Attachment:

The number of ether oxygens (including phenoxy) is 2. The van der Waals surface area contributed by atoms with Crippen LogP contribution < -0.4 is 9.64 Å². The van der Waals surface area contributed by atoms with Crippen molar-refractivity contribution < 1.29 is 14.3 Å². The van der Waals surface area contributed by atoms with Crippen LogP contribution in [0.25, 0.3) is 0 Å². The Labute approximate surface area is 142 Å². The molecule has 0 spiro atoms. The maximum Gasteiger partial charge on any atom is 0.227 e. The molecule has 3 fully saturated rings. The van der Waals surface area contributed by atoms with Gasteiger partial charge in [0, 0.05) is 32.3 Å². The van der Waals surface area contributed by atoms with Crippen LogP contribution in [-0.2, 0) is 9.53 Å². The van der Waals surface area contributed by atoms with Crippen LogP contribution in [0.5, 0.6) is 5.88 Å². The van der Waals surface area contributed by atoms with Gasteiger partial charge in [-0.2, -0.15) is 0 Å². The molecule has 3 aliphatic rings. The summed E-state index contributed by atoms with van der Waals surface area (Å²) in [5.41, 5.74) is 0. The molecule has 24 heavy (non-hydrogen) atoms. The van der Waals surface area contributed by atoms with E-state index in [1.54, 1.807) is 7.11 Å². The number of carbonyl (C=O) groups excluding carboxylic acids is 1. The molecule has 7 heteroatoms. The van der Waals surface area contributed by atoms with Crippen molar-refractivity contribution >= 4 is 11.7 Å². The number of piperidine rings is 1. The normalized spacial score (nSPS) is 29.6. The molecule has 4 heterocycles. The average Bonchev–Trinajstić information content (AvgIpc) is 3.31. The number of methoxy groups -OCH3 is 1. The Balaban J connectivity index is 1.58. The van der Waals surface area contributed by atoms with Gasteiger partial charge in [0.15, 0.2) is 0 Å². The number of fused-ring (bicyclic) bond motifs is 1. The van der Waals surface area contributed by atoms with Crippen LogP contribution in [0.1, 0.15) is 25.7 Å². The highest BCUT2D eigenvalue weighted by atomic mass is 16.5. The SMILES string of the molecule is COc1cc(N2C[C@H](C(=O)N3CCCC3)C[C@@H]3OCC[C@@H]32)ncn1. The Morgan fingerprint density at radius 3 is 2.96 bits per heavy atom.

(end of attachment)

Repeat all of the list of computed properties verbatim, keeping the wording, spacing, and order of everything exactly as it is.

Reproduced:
The number of ether oxygens (including phenoxy) is 2. The van der Waals surface area contributed by atoms with Crippen LogP contribution < -0.4 is 9.64 Å². The van der Waals surface area contributed by atoms with Crippen molar-refractivity contribution < 1.29 is 14.3 Å². The van der Waals surface area contributed by atoms with Crippen LogP contribution in [0.25, 0.3) is 0 Å². The Labute approximate surface area is 142 Å². The molecule has 0 spiro atoms. The maximum Gasteiger partial charge on any atom is 0.227 e. The molecule has 3 fully saturated rings. The van der Waals surface area contributed by atoms with Gasteiger partial charge in [0, 0.05) is 32.3 Å². The van der Waals surface area contributed by atoms with Crippen LogP contribution in [-0.2, 0) is 9.53 Å². The van der Waals surface area contributed by atoms with Crippen LogP contribution in [0.5, 0.6) is 5.88 Å². The van der Waals surface area contributed by atoms with Gasteiger partial charge in [-0.2, -0.15) is 0 Å². The molecule has 3 aliphatic rings. The summed E-state index contributed by atoms with van der Waals surface area (Å²) in [5.41, 5.74) is 0. The molecule has 24 heavy (non-hydrogen) atoms. The van der Waals surface area contributed by atoms with E-state index in [1.54, 1.807) is 7.11 Å². The number of carbonyl (C=O) groups excluding carboxylic acids is 1. The molecule has 7 heteroatoms. The van der Waals surface area contributed by atoms with Crippen molar-refractivity contribution >= 4 is 11.7 Å². The number of piperidine rings is 1. The normalized spacial score (nSPS) is 29.6. The molecule has 4 heterocycles. The average Bonchev–Trinajstić information content (AvgIpc) is 3.31. The number of methoxy groups -OCH3 is 1. The Balaban J connectivity index is 1.58. The van der Waals surface area contributed by atoms with Gasteiger partial charge in [0.15, 0.2) is 0 Å². The number of fused-ring (bicyclic) bond motifs is 1. The van der Waals surface area contributed by atoms with Crippen LogP contribution in [0.1, 0.15) is 25.7 Å². The highest BCUT2D eigenvalue weighted by atomic mass is 16.5. The SMILES string of the molecule is COc1cc(N2C[C@H](C(=O)N3CCCC3)C[C@@H]3OCC[C@@H]32)ncn1. The Morgan fingerprint density at radius 3 is 2.96 bits per heavy atom.